2020 saw many changes to our way of life, but an important one for many (sadly) was a renewed urgency to make a will. In a time of social distancing, however, the big question was how to ensure it was executed validly in the presence of two witnesses. There was much debate between lawyers on how best to do this, and whether a will signing could be validly witnessed over a video link.
This debate was eventually put to bed in the summer of 2020, when the government introduced legislation permitting remote witnessing for a temporary period (which has been extended to 31 January 2024). In guidance, it also confirmed that other methods of executing a will involving a clear line of sight between testator and witnesses, including through a window, would be valid under the existing law.
Until that announcement, however, a case from the 18th century, Casson v. Dade (1781) was frequently cited by lawyers discussing the options for execution - in this, a testatrix, Honora Jenkins, was deemed to have been able to see her witnesses attest her signature through her carriage window, and accordingly the judge determined her will was validly executed. As a result, watching people signing wills through windows, whether of cars or otherwise, became a popular method of execution during Covid, even before the government made its view clear.
Nevertheless, there was some debate as to whether such methods of execution might be open to challenge in the future, and a recent decision in the Birmingham High Court has provided some welcome clarity. In this case, the testator, Stanley, signed his will in his car while his witnesses watched him through the window. He then passed the will to them, and they witnessed it in his view.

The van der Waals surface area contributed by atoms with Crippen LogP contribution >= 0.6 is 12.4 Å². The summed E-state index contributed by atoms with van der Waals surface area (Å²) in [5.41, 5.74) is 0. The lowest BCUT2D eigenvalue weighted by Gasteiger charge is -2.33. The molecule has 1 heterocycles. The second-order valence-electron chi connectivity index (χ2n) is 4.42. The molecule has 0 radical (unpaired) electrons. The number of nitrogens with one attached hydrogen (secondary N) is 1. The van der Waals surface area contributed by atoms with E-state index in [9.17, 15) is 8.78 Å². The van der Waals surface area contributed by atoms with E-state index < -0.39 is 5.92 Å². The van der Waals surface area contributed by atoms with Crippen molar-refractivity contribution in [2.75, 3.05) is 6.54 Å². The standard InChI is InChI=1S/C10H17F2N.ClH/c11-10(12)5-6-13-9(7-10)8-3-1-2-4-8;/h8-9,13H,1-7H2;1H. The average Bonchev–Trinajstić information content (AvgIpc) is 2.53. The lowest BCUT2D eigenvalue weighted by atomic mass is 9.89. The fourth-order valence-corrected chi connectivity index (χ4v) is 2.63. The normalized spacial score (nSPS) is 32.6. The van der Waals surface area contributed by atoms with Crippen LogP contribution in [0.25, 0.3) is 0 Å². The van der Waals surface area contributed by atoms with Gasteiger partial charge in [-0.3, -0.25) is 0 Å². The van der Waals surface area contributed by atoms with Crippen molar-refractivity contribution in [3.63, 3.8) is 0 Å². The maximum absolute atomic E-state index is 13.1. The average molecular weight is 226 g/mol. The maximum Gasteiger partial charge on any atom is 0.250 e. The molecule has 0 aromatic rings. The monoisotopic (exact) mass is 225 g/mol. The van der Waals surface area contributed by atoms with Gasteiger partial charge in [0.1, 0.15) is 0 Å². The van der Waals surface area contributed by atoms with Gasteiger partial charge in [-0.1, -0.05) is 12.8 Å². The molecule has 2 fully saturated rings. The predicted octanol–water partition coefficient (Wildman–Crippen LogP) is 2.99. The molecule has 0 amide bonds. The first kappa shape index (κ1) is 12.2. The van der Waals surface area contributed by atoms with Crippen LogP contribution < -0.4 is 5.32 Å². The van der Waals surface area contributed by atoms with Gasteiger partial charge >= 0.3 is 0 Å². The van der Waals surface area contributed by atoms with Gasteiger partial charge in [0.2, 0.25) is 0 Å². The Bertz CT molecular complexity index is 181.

The judge commented that: "This was an ingenious arrangement which predated the amendment to the Wills Act permitting "remote attestation". In any event, it was a valid execution."
In addition to giving certainty on the issue of remote witnessing, the judgement is also interesting because it includes detailed consideration of the interrelationship between the common law test of testamentary capacity in Banks v Goodfellow (1870), and the statutory test of capacity in the Mental Capacity Act 2005. The judge, Tindal HJ, sits in both the Court of Protection and the Chancery Division, and accordingly, looked at this issue. He took the view that, while the two tests are not identical, they are "broadly consistent and one can 'accommodate' the other, depending on which applies."
Stanley was a prolific will writer, who made (or had drafted) no fewer than eight wills between 2009 and his death in 2020, each of which disinherited or favoured different members of his extended family. Shortly prior to the first of these, Stanley was diagnosed with dementia, and accordingly his capacity to execute all of them required careful consideration. Having reviewed the law thoroughly, and the evidence of Stanley's state of mind on each occasion, while the judge had some doubts about Stanley's capacity when he executed his 2009 will, he concluded that he did have the required level of capacity to execute his subsequent wills. This included his final will in March 2020, and, of course, the judge also found that it had been validly signed and witnessed through his car window.
As Stanley's younger son, Martin, who was one of those disinherited by the final will, chose not to take part in the proceedings, it is possible that the decision may be appealed. If this case does go further, it will be interesting to see whether this includes any further development or comment on the judge's analysis of the law on capacity.
Baker & Anor v Hewston  EWHC 1145 (Ch)